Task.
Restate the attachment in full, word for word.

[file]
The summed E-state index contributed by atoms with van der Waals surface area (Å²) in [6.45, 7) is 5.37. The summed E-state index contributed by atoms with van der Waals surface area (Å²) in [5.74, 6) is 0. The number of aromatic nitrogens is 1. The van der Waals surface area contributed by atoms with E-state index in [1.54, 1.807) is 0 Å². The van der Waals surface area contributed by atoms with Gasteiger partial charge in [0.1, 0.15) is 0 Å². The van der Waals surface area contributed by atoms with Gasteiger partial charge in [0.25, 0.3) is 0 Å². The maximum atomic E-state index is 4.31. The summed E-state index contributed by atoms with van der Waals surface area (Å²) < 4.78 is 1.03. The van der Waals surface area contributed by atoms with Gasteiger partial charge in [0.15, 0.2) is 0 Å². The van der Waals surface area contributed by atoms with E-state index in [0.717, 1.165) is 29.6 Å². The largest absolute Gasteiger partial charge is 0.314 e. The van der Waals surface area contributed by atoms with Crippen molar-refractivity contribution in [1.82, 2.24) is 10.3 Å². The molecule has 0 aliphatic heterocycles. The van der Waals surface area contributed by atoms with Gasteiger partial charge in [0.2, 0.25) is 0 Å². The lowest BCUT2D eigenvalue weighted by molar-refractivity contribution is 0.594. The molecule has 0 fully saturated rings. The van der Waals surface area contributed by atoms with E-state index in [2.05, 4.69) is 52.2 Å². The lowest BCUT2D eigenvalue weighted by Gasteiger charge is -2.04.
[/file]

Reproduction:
The summed E-state index contributed by atoms with van der Waals surface area (Å²) in [6.45, 7) is 5.37. The summed E-state index contributed by atoms with van der Waals surface area (Å²) in [5.74, 6) is 0. The number of aromatic nitrogens is 1. The van der Waals surface area contributed by atoms with E-state index in [1.54, 1.807) is 0 Å². The van der Waals surface area contributed by atoms with Gasteiger partial charge in [0.1, 0.15) is 0 Å². The van der Waals surface area contributed by atoms with Gasteiger partial charge in [0.25, 0.3) is 0 Å². The maximum atomic E-state index is 4.31. The summed E-state index contributed by atoms with van der Waals surface area (Å²) < 4.78 is 1.03. The van der Waals surface area contributed by atoms with Gasteiger partial charge in [0.15, 0.2) is 0 Å². The van der Waals surface area contributed by atoms with E-state index in [0.717, 1.165) is 29.6 Å². The largest absolute Gasteiger partial charge is 0.314 e. The van der Waals surface area contributed by atoms with Crippen molar-refractivity contribution in [1.82, 2.24) is 10.3 Å². The molecule has 0 aliphatic heterocycles. The van der Waals surface area contributed by atoms with Gasteiger partial charge in [0.2, 0.25) is 0 Å². The lowest BCUT2D eigenvalue weighted by molar-refractivity contribution is 0.594. The molecule has 0 fully saturated rings. The van der Waals surface area contributed by atoms with E-state index in [2.05, 4.69) is 52.2 Å². The lowest BCUT2D eigenvalue weighted by Gasteiger charge is -2.04.